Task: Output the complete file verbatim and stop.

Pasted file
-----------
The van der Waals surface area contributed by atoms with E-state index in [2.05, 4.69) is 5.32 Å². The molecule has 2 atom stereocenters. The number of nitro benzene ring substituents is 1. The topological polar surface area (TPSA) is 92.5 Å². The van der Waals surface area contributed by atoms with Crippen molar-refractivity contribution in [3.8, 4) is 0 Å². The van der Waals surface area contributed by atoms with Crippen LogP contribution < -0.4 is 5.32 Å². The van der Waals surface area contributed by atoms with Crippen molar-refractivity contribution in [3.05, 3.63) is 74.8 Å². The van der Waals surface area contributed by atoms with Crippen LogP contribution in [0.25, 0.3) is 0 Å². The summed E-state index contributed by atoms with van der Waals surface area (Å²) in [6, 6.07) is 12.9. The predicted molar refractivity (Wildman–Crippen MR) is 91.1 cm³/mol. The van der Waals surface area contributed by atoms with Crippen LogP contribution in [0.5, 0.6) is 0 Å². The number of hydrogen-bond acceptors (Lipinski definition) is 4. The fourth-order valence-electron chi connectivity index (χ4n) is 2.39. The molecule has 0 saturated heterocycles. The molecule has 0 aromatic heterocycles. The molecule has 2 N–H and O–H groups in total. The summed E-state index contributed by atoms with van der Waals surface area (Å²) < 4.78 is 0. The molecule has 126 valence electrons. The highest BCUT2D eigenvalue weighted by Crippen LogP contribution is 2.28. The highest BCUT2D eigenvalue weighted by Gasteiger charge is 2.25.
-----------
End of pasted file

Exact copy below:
The van der Waals surface area contributed by atoms with E-state index in [2.05, 4.69) is 5.32 Å². The molecule has 2 atom stereocenters. The number of nitro benzene ring substituents is 1. The topological polar surface area (TPSA) is 92.5 Å². The van der Waals surface area contributed by atoms with Crippen molar-refractivity contribution in [3.8, 4) is 0 Å². The van der Waals surface area contributed by atoms with Crippen LogP contribution < -0.4 is 5.32 Å². The van der Waals surface area contributed by atoms with Crippen molar-refractivity contribution in [3.05, 3.63) is 74.8 Å². The van der Waals surface area contributed by atoms with Crippen LogP contribution in [0.25, 0.3) is 0 Å². The summed E-state index contributed by atoms with van der Waals surface area (Å²) in [6, 6.07) is 12.9. The predicted molar refractivity (Wildman–Crippen MR) is 91.1 cm³/mol. The van der Waals surface area contributed by atoms with Crippen LogP contribution in [0.5, 0.6) is 0 Å². The number of hydrogen-bond acceptors (Lipinski definition) is 4. The fourth-order valence-electron chi connectivity index (χ4n) is 2.39. The molecule has 0 saturated heterocycles. The molecule has 0 aromatic heterocycles. The molecule has 2 N–H and O–H groups in total. The summed E-state index contributed by atoms with van der Waals surface area (Å²) < 4.78 is 0. The molecule has 126 valence electrons. The highest BCUT2D eigenvalue weighted by Crippen LogP contribution is 2.28. The highest BCUT2D eigenvalue weighted by Gasteiger charge is 2.25.